Smoking shortens the average person's life by two decades and is still the most preventable cause of death in the nation, federal health officials said.

In a Centers for Disease Control report, citing the decline of smoking in America to less than 30 percent of the population, Utah was listed as having only 45 smoking-related deaths for every 100,000 persons.The report, which coincided with Thursday's Great American Smokeout, calculated that smoking ended 3.6 million years of life prematurely in 1985 and that more prevention programs are needed to decrease smoking further.

That translated into roughly two decades for every smoker who died, said Thomas Novotny, a medical epidemiologist with the centers' Office of Smoking and Health in Rockville, Md.

Alcohol is the second leading cause of premature death, while injury, suicide and murder also rank highly, Novotny said.

"Smoking still causes a great deal of death and disability in the United States," Novotny said. "It causes more deaths than alcohol and drugs combined. In terms of the `Great American Smokeout,' we're trying to get across that smoking is still the most preventable cause of death in the country."

The government's latest estimates say smoking-related health-care costs annually cost $65 billion.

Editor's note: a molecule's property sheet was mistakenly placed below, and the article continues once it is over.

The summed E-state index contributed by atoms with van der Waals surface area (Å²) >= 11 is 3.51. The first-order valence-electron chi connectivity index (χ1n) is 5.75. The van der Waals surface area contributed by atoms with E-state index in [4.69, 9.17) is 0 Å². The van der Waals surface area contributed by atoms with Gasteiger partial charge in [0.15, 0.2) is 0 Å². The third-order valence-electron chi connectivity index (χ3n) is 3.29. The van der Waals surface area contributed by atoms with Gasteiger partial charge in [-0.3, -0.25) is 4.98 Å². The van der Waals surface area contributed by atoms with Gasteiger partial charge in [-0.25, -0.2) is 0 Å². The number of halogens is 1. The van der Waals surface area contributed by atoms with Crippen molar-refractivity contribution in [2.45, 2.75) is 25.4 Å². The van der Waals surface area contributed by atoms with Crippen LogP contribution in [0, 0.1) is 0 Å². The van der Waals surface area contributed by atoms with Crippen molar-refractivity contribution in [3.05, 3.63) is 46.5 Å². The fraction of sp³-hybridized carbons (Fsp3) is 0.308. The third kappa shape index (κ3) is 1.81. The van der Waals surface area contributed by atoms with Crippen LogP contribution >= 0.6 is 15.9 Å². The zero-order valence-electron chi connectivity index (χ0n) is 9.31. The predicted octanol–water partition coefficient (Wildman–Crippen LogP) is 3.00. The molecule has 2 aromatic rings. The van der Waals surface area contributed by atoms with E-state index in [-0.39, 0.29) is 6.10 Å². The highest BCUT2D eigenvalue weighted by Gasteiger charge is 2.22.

A state-by-state study developed by Minnesota's Health Department of Health blamed smoking for 16 percent, or 314,000, of all the deaths that occurred in the United States in 1985.

The average number of deaths blamed on smoking in the 50 states and the District of Columbia was 6,168.

"Of all smoking-attributable deaths in the United States, 67 percent were among men, 32 percent among women and less than 1 percent among children under age 5," the centers said. "These deaths in young children resulted from low birthweight-short gestation, respiratory distress syndrome, other respiratory diseases of the newborn and other diseases of children associated with maternal smoking.

"Most smokers realize the evidence is overwhelming in terms of risk, and 80 percent or more would like to quit," he said. "Very few smokers and very few in the rest of the population don't recognize the hazards. But most smokers are addicted by age 21 and it's very hard to overcome nicotine addiction."